This is hands down my favorite teaching moment to date. One of our little boys came into school gripping his pencil with his whole fist, and consequently his handwriting was barely legible. We decided to break his pencil down to a little stub and introduce him to a special pencil grip. I was worried that he would get frustrated, that it wouldn't work, or that he would complain that the grip was hurting his hand. But oh my. He started using it, and after only a few minutes he comes bounding over to me shouting "Ms. Walker, Ms Walker, it works it really works!!!!" I hope I never forget that moment. He was so happy, so very very happy.

Non teaching highlights of the past few weeks:

I went to the fair. The Dixie Classic fair. It's the local fair here in town and it is precious. After being here for four years, this was my first year to actually get to go. We ate fried food, people watched, and did one ride. I'm convinced that as long as I go to the fair, even until I'm old and using a cane, I will always always go on this ride. Do you know the one? Its the swing ride. Dang I love that thing. It was such a joy to get to leave kindergarten where I'm the "adult" and get to go to the fair and be the kid. I've missed that.

My parents came to visit, which is always a highlight. We had a quality weekend just catching up and spending time together. They are so fun. It's also always sad to see them go. Thankfully though I'll be heading down to Florida in about two weeks for my cousins wedding and I'll get to see them again, along with all of my siblings who I haven't seen since August! WHEEEEEEEEEE!!!!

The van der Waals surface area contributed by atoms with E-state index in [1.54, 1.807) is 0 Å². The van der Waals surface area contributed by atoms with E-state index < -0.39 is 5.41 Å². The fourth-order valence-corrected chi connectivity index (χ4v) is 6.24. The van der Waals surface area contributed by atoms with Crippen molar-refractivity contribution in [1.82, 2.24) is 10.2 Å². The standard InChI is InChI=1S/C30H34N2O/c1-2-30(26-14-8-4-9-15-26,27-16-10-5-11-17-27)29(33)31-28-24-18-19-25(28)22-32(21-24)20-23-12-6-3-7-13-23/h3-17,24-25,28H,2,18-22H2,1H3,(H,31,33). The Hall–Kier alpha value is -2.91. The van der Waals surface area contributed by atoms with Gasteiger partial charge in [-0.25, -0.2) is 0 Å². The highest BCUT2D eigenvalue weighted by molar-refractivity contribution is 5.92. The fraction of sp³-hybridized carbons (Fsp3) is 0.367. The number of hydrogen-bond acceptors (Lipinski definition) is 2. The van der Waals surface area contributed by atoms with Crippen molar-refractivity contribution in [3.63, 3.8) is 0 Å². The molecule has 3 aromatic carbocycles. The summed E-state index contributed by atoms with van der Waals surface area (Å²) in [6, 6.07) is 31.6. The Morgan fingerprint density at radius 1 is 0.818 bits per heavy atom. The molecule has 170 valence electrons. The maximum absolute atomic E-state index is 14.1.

Now that I've caught you up on all that, like I said, I'll be posting again soon to tell all of the wonderful tales from my final month of student teaching.

Ciao and Merry Christmas!

Saturday, September 28, 2013

Your Brain on Kindergarten

This year, I am living with my dear dear friend, Beth. Her friendship has been more cherished to me than I ever thought a friendship could be. She has been encouraging, understanding, and thoroughly entertaining through every step of my college life. She, like myself, is also student teaching kindergarten this semester. Many evenings we come home, completely exhausted, worn out by our kinder kids, and have really good talks. Those talks typically go one of two ways: deep and introspective or entirely hilarious. During one such evening rant, Beth came up with a lose-your-breath-laughing phrase, that was funny in part because it was so un-ignorably true: